app.py:

from flask import Flask, render_template
import json
import subprocess

app = Flask(__name__)


def run_scrapers():
    try:
        subprocess.run(["python", "script/linkedin_scraper.py"])
        subprocess.run(["python", "script/indeed_scraper.py"])
        subprocess.run(["python", "script/glassdoor_scraper.py"])
    except Exception as e:
        print(f"Error running scrapers: {e}")


def combine_data():
    linkedin_file = "data/linkedin_jobs.json"
    with open(linkedin_file, "r", encoding="utf-8") as file:
        linkedin_data = json.load(file)
        for job in linkedin_data:
            job["company_profile"] = job.get("company_profile").replace(
                "?trk=public_jobs_jserp-result_job-search-card-subtitle", ""
            )

    glassdoor_file = "data/glassdoor_jobs.json"
    with open(glassdoor_file, "r", encoding="utf-8") as file:
        glassdoor_data = json.load(file)
        for job in glassdoor_data:
            job["salary"] = job.get("salary", "N/A")
            job["skills"] = job.get("skills", "N/A")

    indeed_file = "data/indeed_jobs.json"
    with open(indeed_file, "r", encoding="utf-8") as file:
        indeed_data = json.load(file)
        for job in indeed_data:
            job_descriptions = job.get("jobDescription", [])
            job["Description"] = " ".join(
                [desc.strip() for desc in job_descriptions if desc.strip()]
            ) if job_descriptions else "N/A"

    with open(indeed_file, "w") as file:
        json.dump(indeed_data, file, indent=4)
    
    indeed_data.pop()

    return linkedin_data, glassdoor_data, indeed_data


@app.route("/")
def index():
    try:
        run_scrapers()
        linkedin_data, glassdoor_data, indeed_data = combine_data()
        return render_template(
            "dashboard.html",
            linkedin_jobs=linkedin_data,
            glassdoor_jobs=glassdoor_data,
            indeed_jobs=indeed_data,
        )
    except Exception as e:
        return f"An error occurred: {e}"


if __name__ == "__main__":
    app.run(debug=True)

The run_scrapers function executes three external Python scripts (linkedin_scraper.py, indeed_scraper.py, glassdoor_scraper.py) using subprocess.run to scrape job data. Any exceptions are caught and printed.

The combine_data function reads JSON data from linkedin_jobs.json, glassdoor_jobs.json, and indeed_jobs.json, processing each dataset as follows:

  • LinkedIn: Cleans up company_profile URLs.
  • Glassdoor: Ensures salary and skills fields are set, defaulting to “N/A” if absent.
  • Indeed: Concatenates jobDescription entries into a single Description string, defaulting to “N/A” if no descriptions exist.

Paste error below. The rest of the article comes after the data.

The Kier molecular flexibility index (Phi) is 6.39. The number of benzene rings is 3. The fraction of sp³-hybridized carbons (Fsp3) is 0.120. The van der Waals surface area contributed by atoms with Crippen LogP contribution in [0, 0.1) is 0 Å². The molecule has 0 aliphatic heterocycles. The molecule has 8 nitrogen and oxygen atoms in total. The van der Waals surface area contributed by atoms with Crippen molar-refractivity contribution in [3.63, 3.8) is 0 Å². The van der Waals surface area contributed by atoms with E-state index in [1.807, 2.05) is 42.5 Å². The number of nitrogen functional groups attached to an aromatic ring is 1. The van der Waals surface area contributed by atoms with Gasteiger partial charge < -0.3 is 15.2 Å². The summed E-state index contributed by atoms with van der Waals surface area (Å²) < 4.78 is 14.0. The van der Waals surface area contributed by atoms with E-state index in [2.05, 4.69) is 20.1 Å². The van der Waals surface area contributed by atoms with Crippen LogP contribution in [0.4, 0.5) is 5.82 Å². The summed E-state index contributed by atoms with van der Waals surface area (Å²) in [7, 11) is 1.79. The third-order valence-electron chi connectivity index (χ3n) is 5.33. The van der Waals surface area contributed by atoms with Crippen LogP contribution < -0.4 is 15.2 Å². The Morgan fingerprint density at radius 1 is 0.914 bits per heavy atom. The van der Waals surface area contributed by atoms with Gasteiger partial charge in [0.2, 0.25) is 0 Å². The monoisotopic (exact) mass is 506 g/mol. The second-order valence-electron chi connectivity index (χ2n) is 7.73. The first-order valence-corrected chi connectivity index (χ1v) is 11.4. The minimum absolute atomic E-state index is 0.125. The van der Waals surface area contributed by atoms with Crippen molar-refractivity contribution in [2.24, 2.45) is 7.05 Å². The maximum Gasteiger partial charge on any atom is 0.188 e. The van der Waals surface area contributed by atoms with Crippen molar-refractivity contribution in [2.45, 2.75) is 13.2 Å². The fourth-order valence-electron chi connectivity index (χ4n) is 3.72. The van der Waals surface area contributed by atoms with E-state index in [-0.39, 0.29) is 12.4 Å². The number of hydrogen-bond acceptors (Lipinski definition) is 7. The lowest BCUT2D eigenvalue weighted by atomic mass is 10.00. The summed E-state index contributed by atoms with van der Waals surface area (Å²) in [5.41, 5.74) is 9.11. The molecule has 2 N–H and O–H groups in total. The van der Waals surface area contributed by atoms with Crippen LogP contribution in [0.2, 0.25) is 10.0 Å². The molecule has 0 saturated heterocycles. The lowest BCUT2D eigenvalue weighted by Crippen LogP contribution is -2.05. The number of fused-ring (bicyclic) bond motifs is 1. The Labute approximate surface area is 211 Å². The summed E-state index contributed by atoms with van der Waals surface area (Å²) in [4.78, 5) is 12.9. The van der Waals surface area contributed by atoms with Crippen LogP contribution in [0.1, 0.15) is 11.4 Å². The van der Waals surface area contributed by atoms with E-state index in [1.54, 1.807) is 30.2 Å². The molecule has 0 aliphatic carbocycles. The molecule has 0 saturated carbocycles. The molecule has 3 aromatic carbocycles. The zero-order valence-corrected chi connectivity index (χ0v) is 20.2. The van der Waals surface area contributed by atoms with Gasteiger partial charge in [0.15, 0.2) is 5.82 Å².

• The cleaned and combined data is then returned.

index Route handles the root URL (/). It runs the scrapers and combines the data. If successful, it renders dashboard.html with the job data from LinkedIn, Glassdoor, and Indeed. If an error occurs, it returns an error message.

dashboard.html:

<!DOCTYPE html>
<html lang="en">
  <head>
    <meta charset="UTF-8" />
    <meta name="viewport" content="width=device-width, initial-scale=1.0" />
    <title>Job Dashboard</title>
    <link
      rel="stylesheet"
      href="{{ url_for('static', filename='styles.css') }}"
    />
  </head>
  <body>
    <div class="container">
      <h2>Data Engineering Job Dashboard</h2>

      <h3>LinkedIn Jobs</h3>
      <table id="linkedinJobsTable">
        <thead>
          <tr>
            <th>Job Title</th>
            <th>Company</th>
            <th>Location</th>
            <th>Job Link</th>
            <th>Company Profile</th>
            <th>Job Posting Date</th>
          </tr>
        </thead>
        <tbody>
          {% for job in linkedin_jobs %}
          <tr>
            <td>{{ job['job_position'] }}</td>
            <td>{{ job['company_name'] }}</td>
            <td>{{ job['job_location'] }}</td>
            <td><a href="{{ job['job_link'] }}" target="_blank">Link</a></td>
            <td>{{ job['company_profile'] }}</td>
            <td>{{ job['job_posting_date'] }}</td>
          </tr>
          {% endfor %}
        </tbody>
      </table>

      <h3>Indeed Jobs</h3>
      <table id="indeedJobsTable">
        <thead>
          <tr>
            <th>Job Title</th>
            <th>Job ID</th>
            <th>Company</th>
            <th>Location</th>
            <th>Job Link</th>
            <th>Description</th>
            <th>Job Posting Date</th>
          </tr>
        </thead>
        <tbody>
          {% for job in indeed_jobs %}
          <tr>
            <td>{{ job['jobTitle'] }}</td>
            <td>{{ job['jobID'] }}</td>
            <td>{{ job['companyName'] }}</td>
            <td>{{ job['companyLocation'] }}</td>
            <td><a href="{{ job['jobLink'] }}" target="_blank">Link</a></td>
            <td>{{ job['Description'] }}</td>
            <td>{{ job['jobPosting'] }}</td>
          </tr>
          {% endfor %}
        </tbody>
      </table>

      <h3>Glassdoor Jobs</h3>
      <table id="glassdoorJobsTable">
        <thead>
          <tr>
            <th>Job Title</th>
            <th>Company</th>
            <th>Location</th>
            <th>Salary</th>
            <th>Skills</th>
            <th>Description</th>
          </tr>
        </thead>
        <tbody>
          {% for job in glassdoor_jobs %}
          <tr>